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It seems that the whole world is in overdrive these days. So much is happening all the time, and there never seems to be a moment for quiet reflection. The media bombards us with an endless cavalcade of events – disasters, tragedies, sporting triumphs, celebrity scandals – that demand our attention, and we’re so busy, and so preoccupied that we become almost oblivious to the passage of time.

It is some measure of how swiftly time passes these days, that an entire year has elapsed since we lost two of our nation’s most beloved ladies of popular music. Can you believe it? Judith Durham and Olivia Newton-John died on August 5th and 8th 2022 respectively. Music lovers the world over, and especially here in their homeland, felt, and continue to feel the loss keenly.

The words ‘icon’, ‘national treasure’, ‘legend’ are at risk of becoming meaningless, or at least of losing their true meaning and power, through inappropriate usage and sheer over-use, just as words like ‘awesome’ and ‘absolutely’ have lost theirs.

But if any two women are deserving of these words to describe and characterise them, Judith and Olivia surely are. Both of their careers have spanned six decades. They have left us with a huge catalogue of wonderful, immensely listenable, heart-touching and inspiring music, that will endure as long as there are ears to hear and hearts to respond.

Judith Durham had an instantly identifiable voice, one that graced so many classic songs, from ‘I’ll Never Find Another You’, through ‘Morningtown Ride’, ‘The Carnival Is Over’, ‘Someday, One Day’, to ‘Georgy Girl’ and beyond. Her incredibly successful career as the voice and face of The Seekers, led on to a richly fulfilling career as a jazz singer and musician, on her own terms.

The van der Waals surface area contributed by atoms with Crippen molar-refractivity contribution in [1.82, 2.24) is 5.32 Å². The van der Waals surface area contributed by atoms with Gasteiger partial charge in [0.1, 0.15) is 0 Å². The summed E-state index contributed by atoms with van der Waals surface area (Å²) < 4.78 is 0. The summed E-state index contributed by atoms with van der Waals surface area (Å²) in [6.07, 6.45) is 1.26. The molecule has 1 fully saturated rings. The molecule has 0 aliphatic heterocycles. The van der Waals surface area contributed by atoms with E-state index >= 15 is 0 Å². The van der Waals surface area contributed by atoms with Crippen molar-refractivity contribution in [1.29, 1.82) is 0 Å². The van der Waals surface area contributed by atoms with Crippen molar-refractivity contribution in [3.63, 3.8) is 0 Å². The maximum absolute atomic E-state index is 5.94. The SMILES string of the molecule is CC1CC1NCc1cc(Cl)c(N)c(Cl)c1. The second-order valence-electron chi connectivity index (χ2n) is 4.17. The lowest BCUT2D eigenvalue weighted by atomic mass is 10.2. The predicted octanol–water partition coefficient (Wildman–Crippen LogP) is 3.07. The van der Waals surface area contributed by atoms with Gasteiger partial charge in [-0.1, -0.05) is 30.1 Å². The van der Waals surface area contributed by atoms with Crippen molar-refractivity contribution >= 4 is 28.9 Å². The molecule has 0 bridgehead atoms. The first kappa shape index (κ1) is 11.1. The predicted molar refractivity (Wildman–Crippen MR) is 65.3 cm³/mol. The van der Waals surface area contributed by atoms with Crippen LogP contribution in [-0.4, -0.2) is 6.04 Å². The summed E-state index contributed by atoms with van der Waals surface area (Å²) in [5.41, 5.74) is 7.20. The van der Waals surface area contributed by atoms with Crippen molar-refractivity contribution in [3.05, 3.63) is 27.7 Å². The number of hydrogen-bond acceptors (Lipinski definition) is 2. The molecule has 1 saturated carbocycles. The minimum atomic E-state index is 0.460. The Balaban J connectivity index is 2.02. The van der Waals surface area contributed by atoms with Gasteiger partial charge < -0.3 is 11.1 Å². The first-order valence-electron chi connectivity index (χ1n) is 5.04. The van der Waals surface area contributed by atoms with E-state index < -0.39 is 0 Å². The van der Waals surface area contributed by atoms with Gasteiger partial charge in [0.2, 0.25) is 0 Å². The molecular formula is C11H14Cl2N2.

Olivia Newton-John’s career played out on a ‘wide-screen’ canvas. From her early days as part of the duo Pat and Olivia, with Pat Carroll, to working in the UK with Cliff Richard, becoming a regular and frequent presence in the singles charts – just think of ‘If Not For You’, ‘Banks of the Ohio’, ‘Let Me Be There’, ‘Have You Never Been Mellow’, to name just a few - to her phenomenal and global success as one of the stars of ‘Grease’ and ‘Xanadu’, and beyond, she, and Judith, both merited the conferring of the description ‘national treasure’ many, many years ago.

The eulogies and out-pourings of praise and acclamation that followed their passing were no more than what we had all known long before. We didn’t have to wait until they were gone to be reminded of how special and wonderful they were, and are. The inclusion of some of their songs in Oriana’s Beneath the Southern Cross: A Celebration of Australian Music is an acknowledgement of the importance of their contribution to Australian music. Long may their songs endure!

Beneath the Southern Cross: A Celebration of Australian Music will be performed at:

Trinity Centre, St. Rita’s College, Clayfield, Sunday August 13, 2.00 pm, and

Stella Maris School Hall, Maroochydore, Sunday August 20, 2.00 pm.

For bookings and information go to


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